Jesus tells his followers to watch out when they’re wealthy, fed, and admired, because those are not the blessings that society believes them to be.  In our time, the word blessing is often synonymous with those very things – being wealthy, fed, light-hearted, and admired.  But here, blessings are not the material things.  What are the non-material blessings that Jesus lays out?  Jesus begins to list them: love your enemies, do good to those who hate you; bless those who curse you, pray for those who abuse you…; and he wraps us the list by saying, “Do to others as you would have them do to you.”  These verses have been used wrongly over time to justify abuse.  There’s plenty of Jesus’ teachings here and elsewhere through which we know that these are not words meant to compel victims of violence into staying with people who hurt them.  Rather, his words give us pause to consider what the blessings of God’s kingdom look like, to consider an alternative way of living with each other.

Much violence is done in the name of protecting material things – whether that violence be large-scale like governments fighting over borders or small-scale like a family fighting over Grandma’s wedding ring after her death.  Both these large-and-small scale examples get tied up in the concept of inheritance and what we believe is ours over and against someone else.  But Jesus’ words are intriguing.  Material things like food and money are instrumental for people who are hungry and poor but hazardous for those who are fed and wealthy.  So hazardous that Jesus goes on to say that the most important thing is non-violence.  He said don’t retaliate.  Be non-violent.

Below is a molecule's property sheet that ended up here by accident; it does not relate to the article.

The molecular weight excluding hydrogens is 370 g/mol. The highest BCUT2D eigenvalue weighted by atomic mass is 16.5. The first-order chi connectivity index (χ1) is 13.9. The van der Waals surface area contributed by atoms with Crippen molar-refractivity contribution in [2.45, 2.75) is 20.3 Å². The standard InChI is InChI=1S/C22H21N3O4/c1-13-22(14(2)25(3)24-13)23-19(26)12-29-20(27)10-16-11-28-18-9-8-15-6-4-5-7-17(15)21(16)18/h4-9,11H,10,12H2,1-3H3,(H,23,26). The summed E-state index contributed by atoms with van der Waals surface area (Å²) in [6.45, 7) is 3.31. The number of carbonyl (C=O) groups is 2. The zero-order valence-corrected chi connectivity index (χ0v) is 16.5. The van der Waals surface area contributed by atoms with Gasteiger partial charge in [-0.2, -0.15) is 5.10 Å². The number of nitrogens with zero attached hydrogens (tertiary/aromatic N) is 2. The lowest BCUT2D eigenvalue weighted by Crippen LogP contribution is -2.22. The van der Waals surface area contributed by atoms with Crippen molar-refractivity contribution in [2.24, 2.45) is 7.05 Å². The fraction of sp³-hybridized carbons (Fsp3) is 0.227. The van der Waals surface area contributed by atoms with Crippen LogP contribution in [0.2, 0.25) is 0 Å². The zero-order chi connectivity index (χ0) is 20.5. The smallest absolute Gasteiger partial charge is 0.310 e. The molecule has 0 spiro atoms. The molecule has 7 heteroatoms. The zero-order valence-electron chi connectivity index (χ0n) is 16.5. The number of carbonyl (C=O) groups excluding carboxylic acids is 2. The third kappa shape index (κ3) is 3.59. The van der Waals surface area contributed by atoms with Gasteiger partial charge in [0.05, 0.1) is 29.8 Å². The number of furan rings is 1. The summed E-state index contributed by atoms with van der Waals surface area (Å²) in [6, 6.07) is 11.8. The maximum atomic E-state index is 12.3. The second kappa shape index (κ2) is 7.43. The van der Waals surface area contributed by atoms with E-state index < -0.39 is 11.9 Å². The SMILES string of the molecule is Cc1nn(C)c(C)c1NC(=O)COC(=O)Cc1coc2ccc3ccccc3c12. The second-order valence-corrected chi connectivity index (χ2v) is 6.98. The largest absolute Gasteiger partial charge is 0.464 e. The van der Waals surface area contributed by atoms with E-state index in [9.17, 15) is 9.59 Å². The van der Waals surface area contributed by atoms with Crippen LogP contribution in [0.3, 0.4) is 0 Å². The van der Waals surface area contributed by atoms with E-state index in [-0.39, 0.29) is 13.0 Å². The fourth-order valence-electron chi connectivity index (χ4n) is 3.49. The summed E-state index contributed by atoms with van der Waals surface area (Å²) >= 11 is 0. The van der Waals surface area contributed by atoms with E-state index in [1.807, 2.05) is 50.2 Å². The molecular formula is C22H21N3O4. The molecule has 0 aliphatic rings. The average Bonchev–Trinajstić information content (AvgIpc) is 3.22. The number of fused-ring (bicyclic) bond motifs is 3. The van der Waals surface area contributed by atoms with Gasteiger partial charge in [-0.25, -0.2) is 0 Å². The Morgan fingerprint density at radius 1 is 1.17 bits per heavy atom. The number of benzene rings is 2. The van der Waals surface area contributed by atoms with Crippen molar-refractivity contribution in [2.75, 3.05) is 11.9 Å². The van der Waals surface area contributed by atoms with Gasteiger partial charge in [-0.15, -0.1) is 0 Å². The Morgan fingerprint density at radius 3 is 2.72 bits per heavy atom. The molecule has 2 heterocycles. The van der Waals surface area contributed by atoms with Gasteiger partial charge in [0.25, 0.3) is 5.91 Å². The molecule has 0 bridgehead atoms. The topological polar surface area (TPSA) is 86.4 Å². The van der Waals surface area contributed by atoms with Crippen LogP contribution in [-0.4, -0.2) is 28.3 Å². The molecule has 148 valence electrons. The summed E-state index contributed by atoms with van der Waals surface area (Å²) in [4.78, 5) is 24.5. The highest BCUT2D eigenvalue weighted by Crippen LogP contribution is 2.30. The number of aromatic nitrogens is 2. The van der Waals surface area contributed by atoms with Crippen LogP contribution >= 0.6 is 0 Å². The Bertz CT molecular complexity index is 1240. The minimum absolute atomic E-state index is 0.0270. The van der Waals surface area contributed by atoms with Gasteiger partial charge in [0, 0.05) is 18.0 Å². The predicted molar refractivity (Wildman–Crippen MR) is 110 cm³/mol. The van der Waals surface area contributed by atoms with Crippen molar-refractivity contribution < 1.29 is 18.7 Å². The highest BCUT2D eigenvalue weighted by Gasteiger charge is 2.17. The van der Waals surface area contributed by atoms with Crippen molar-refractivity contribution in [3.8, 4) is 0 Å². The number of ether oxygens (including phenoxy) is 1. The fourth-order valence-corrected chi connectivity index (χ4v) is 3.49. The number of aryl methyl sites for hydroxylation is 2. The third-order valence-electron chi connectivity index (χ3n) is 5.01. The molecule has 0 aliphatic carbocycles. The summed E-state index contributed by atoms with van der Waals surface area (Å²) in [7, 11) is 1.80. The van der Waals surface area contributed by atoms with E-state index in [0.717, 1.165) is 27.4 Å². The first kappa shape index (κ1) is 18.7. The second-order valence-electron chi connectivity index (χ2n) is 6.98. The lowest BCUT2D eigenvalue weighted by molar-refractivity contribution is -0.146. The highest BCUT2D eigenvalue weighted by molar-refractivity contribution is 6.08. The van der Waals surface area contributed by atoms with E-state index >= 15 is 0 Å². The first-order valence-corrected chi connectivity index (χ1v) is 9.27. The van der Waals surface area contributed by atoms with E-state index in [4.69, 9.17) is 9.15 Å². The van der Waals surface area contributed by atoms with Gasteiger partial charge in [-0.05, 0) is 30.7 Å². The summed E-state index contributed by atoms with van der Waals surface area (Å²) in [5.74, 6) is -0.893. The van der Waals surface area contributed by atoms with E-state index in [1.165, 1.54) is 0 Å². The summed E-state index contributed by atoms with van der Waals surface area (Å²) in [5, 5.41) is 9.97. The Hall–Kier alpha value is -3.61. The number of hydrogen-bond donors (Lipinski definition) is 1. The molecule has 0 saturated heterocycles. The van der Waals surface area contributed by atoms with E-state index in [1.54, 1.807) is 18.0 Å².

There’s a group of American Christian denominations crossing theological and political divides who are taking these words of Jesus to heart. ELCA Lutherans, American Baptist Churches USA, National Latino Evangelical Association, the United States’ Conference of Catholic Bishops, and more, have launched an initiative called “Golden Rule 2020: A Call for Dignity and Respect in Politics.”[2]  Not meant to mute simultaneous calls for justice, the idea is to speak respectfully with and about each other across our differences. There’s even a place online for people to sign on to the initiative. A noble goal, to be sure, and one that certainly can’t hurt.  After all, Jesus said, “Love your enemies, do good to those who hate you…do to others as you would have them do to you.”  Another way to think about it is to not become the very people who cause suffering even in the midst of your own.

In fact, claimed by Jesus, those early followers watched him do just that.  He died on a cross rather than raise a hand in violence against the people who killed him.  It was through his self-sacrificing death by violence that he conquered the very power of death by non-violence.  And through Christ’s death, raised by God into resurrected life, as Paul writes in our reading from Ephesians.